Shark sightings, close encounters on rise at popular Southern California dive spot

La Jolla Cove in San Diego is famous among tourists for its seals and sea lions, which lounge and cavort on the rocks and beach. But for scuba divers, a peculiar abundance of large sharks—and quite a few close encounters—is generating the greatest buzz. The first clip, titled “Bumped by a Shark,” was posted last week by Bethy Driscoll on her Bethy Scuba Facebook page. She wrote that she thought at first that it was a dive buddy, and being a veteran she managed to maintain her composure and keep her camera still.

“Whoa, 3ft visibility, and of course a sevengill sneaks up under my belly,” Driscoll wrote. “It’s so hard to just look and not touch.”

On filming the shark as it swam beneath and in front of her she commented: “I had to concentrate on keeping my heart rate down ! He got me a little too excited!”

On Wednesday, KPBS San Diego posted a story featuring Rod Watkins of Scuba San Diego. Video journalist Katie Euphrat plunged with Watkins into the sharks’ realm, just beyond La Jolla Cove, and the crew was fortunate to have enjoyed good visibility, and to have encountered several large sharks (video posted below).

Sevengills, which are found in all oceans but the North Atlantic and Mediterranean Sea, generally inhabit offshore waters to depths of about 1,800 feet, or in bays and channels. They can measure to about 11 feet and weigh up to about 240 pounds.

Viewers can tell by the footage that sevengills are not shy around people, but they’re not regarded as a prominent threat to swimmers or divers. According to the International Shark Attack File, they’ve been implicated in only five unprovoked attacks on humans since the 16th century.

Watkins earlier this spring told a local news station that he had seen more sharks at La Jolla Cove this season than during “any year in my 45 years of diving here.”

He told KPBS that sevengill sightings used to be far more sporadic locally.

“The difference today is, we’re seeing so many more sevengill sharks. That’s kind of phenomenal,” Watkins said, adding that it’s not uncommon this spring to dive into a group of sevengills.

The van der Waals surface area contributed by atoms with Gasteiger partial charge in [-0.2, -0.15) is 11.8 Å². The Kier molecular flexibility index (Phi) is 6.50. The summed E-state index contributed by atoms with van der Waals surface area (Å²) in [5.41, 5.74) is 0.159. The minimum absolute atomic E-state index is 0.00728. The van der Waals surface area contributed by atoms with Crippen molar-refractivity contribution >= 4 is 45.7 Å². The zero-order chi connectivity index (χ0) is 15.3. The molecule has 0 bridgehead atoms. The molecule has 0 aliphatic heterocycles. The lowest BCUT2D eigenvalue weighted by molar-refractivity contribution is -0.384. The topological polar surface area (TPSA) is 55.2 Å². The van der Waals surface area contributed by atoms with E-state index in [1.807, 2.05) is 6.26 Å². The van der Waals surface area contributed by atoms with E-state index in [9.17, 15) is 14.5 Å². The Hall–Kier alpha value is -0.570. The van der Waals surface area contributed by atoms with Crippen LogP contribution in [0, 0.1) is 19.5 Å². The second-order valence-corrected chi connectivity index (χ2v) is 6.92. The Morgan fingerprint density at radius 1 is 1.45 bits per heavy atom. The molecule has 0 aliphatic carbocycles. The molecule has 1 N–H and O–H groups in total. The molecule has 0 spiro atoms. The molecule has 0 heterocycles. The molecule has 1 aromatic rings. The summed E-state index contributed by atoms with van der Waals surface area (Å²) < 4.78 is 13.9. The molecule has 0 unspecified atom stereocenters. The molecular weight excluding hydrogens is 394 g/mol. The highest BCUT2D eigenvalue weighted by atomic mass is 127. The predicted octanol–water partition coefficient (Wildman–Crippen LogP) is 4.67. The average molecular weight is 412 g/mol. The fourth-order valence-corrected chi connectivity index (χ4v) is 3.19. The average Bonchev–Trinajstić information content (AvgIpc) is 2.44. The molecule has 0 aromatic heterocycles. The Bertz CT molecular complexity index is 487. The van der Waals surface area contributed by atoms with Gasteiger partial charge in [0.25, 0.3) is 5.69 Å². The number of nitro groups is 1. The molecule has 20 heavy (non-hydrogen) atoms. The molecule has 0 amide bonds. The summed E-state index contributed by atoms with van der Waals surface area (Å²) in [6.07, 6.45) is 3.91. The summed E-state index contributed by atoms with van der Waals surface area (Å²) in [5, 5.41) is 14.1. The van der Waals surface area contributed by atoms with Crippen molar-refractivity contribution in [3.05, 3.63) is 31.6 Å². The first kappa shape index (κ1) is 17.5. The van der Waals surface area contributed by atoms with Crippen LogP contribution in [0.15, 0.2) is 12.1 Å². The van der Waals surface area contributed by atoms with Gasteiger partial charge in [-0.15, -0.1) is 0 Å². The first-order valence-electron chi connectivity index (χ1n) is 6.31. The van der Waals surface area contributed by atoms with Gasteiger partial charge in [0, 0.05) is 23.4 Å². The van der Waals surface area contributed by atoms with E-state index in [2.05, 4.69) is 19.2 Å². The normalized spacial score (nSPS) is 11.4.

Why are there so many gathered off La Jolla, which attracts thousands of tourists each summer?

Biologist Chris Lowe, who runs the Shark Lab at Cal State University in Long Beach, said sevengills prefer cool temperate waters and are more common off Northern California. “Nevertheless, we now know they are highly migratory, making spring appearances around the Channel Islands and along [the Southern California coast],” Lowe said.

The obvious answer might be simply that there is an abundance of food off La Jolla. This includes seals and sea lions, but also rays, smaller sharks, and fish.

John Hyde, a NOAA Fisheries biologist, said it could be that the sevengill population has increased, or simply that technology and social media has made it so easy to share sightings with others.

“We’re not sure if there’s a change in effort. More people with cameras. More people looking for these sharks, that’s causing us to hear about them more often,” Hyde said. “Or whether there actually are more. I think it’s a combination of both.”

Whatever the case, divers are not complaining. The long, lumbering sharks have an allure that is bringing more divers to the area.

Said Michael Baer of a close encounter he enjoyed recently: “I looked over and all of a sudden this magnificent 9-foot sevengill swam right between us. It was just like that. Two feet away. I could have reached out and touched it.”

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